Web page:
That’s a bold claim to make. After all, the schisms of East and West, Catholic and Protestant, were world-shaking, often bloody events. But in today’s Church—and specifically in this pope—Douthat sees the possibility that the Roman Catholic Church will once again break apart.
Ostensibly, his beef is with Pope Francis, whom Douthat paints as an unyielding and stubborn manager who has spent his five years in Rome failing the clean up the Vatican’s messes, hurling insults at conservative clerics, and pushing radical doctrinal changes without buy-in from major wings of the Catholic hierarchy.
His focus is almost always on one topic: the pope’s efforts to address issues related to family. Early in his papacy, Pope Francis convened two meetings of Catholic bishops, called synods. The pope seemed to feel that the Church had not figured out how to serve people whose lives don’t fit the Christian ideal, from single moms to same-sex couples to those who have been civilly divorced and remarried.
While many Church leaders welcomed this pastoral flexibility, others complained that it created ambiguity—“what is sin in Poland is good in Germany,” wrote four conservative cardinals in a letter to the pope—or even directly violated the teachings of the Church.
Douthat was, and is, in the latter camp. He began tossing the word “schism” around. He published a scathing Times column accusing the pope of being the “chief plotter” in the Vatican’s Renaissance-court-style politics. A large group of prominent liberal American clergy and theologians published a response letter, pointing out that Douthat does not have theological credentials, warning him of the seriousness of accusations of heresy, and arguing that his “view of Catholicism [is] unapologetically subject to a politically partisan narrative that has very little to do with what Catholicism really is.”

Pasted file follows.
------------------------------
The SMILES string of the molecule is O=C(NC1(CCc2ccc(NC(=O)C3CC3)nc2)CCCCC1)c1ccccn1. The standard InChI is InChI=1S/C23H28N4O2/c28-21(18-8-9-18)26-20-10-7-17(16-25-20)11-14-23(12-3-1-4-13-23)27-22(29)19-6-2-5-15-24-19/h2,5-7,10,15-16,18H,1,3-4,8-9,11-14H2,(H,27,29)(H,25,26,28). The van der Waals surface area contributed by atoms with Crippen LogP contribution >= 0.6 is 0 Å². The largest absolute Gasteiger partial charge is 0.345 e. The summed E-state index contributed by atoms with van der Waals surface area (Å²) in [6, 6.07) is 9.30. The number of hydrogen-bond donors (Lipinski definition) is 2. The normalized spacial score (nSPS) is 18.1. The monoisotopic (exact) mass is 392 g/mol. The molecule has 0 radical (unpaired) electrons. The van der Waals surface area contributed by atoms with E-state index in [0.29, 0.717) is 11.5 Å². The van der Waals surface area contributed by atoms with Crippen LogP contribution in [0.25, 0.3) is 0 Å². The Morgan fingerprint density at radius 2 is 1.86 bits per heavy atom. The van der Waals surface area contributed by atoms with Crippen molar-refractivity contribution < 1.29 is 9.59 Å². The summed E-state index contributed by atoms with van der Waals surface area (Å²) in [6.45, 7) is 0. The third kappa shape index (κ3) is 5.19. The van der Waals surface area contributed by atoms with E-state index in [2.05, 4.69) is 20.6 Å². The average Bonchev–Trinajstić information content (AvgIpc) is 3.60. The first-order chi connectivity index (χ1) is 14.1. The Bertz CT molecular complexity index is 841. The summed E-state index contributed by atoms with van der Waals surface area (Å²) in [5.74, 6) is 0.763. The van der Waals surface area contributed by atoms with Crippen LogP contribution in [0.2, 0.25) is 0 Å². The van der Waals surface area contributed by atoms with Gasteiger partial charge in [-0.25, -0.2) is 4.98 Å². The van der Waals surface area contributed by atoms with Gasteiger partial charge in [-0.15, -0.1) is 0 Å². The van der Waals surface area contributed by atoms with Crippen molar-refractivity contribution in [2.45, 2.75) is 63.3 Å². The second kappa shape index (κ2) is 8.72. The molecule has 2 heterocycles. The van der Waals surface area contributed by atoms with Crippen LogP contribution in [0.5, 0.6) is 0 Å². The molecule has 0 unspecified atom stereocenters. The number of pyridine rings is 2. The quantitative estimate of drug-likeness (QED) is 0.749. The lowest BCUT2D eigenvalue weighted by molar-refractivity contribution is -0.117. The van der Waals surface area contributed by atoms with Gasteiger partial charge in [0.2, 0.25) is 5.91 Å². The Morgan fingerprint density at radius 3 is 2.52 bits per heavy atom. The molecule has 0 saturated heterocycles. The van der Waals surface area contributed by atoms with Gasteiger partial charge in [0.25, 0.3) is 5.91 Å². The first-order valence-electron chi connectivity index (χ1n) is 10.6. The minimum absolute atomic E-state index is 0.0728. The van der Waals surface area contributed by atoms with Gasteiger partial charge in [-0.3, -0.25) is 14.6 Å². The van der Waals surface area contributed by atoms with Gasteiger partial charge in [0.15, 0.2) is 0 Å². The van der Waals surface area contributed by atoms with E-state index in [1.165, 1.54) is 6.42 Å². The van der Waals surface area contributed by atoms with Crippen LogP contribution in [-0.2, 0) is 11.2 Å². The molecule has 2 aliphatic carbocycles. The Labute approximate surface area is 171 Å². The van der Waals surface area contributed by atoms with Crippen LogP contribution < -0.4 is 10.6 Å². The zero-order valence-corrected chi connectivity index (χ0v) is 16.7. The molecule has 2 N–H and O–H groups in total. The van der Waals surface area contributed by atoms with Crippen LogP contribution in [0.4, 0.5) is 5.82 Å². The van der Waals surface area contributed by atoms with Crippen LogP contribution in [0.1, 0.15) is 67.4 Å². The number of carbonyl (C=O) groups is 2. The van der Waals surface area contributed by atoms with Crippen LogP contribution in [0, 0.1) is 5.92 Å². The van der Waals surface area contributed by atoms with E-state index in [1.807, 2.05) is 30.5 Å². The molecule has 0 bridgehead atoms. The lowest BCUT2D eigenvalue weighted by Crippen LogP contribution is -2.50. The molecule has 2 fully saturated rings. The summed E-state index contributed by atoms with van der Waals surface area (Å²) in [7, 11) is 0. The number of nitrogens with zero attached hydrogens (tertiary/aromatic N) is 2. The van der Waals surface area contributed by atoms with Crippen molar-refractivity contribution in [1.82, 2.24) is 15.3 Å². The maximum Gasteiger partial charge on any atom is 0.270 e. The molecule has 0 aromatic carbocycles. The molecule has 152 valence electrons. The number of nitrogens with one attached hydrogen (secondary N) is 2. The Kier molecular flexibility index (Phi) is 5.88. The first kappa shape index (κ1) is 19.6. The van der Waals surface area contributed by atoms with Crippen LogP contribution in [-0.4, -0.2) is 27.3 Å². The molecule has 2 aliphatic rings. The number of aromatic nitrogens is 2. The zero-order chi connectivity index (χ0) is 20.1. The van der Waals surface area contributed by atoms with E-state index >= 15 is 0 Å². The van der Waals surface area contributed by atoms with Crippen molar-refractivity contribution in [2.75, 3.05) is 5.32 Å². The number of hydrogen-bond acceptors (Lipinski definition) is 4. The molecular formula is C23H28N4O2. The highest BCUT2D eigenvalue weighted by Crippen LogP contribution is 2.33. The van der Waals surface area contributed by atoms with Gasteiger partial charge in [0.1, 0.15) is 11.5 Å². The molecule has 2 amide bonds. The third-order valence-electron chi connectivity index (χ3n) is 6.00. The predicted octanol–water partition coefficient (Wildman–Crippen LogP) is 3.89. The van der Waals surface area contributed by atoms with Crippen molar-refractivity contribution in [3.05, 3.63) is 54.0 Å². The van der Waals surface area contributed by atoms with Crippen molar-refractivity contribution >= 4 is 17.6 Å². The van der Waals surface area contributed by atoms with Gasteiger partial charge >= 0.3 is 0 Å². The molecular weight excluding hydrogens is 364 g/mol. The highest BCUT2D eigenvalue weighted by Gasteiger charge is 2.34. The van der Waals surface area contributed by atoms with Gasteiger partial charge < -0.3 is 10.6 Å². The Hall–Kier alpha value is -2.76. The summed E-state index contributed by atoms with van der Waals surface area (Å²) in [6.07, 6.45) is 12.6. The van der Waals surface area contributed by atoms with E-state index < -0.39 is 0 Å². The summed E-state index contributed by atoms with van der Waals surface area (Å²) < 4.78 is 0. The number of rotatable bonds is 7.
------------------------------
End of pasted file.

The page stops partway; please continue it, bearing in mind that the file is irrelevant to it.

Francis’s solution is to embrace a flexible, ecumenical spirit, both within Catholicism and without: It’s no coincidence that he has put rapprochement with Roman Catholicism’s closest cousins, the Lutheran and Orthodox churches, high on his priority list over the last five years.
[U]nity matters in the Church—little c or big. Jesus calls on believers to be one flock in community together, and any loss of comity might be interpreted by some as evidence of human failure to make good on that vision. This pope will test whether it’s possible to maintain connectedness among communities of incredible diversity in a time of immense change—or whether the politics of the day inevitably lead to tribal fights among the faithful.

Personally, I believe the Church continues to do immense harm, and not only to the ever growing numbers of sex abuse victims.  Fear and self-hate are not positives and not something that will attract new adherents.  Throw in the hypocrisy and outright meanness of so many Christians , both Catholic and Protestant, and it is easy to see why 36% of those under 30 have walked away from Christianity.  What Douthat wants will only accelerate the exodus.  Francis, for all my criticisms of him, at least is trying to look for a solution. 

Sunday Morning Male Beauty

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Saturday, April 21, 2018

Virginia Republicans May Have Forfeited Virginia's Hopes for Amazon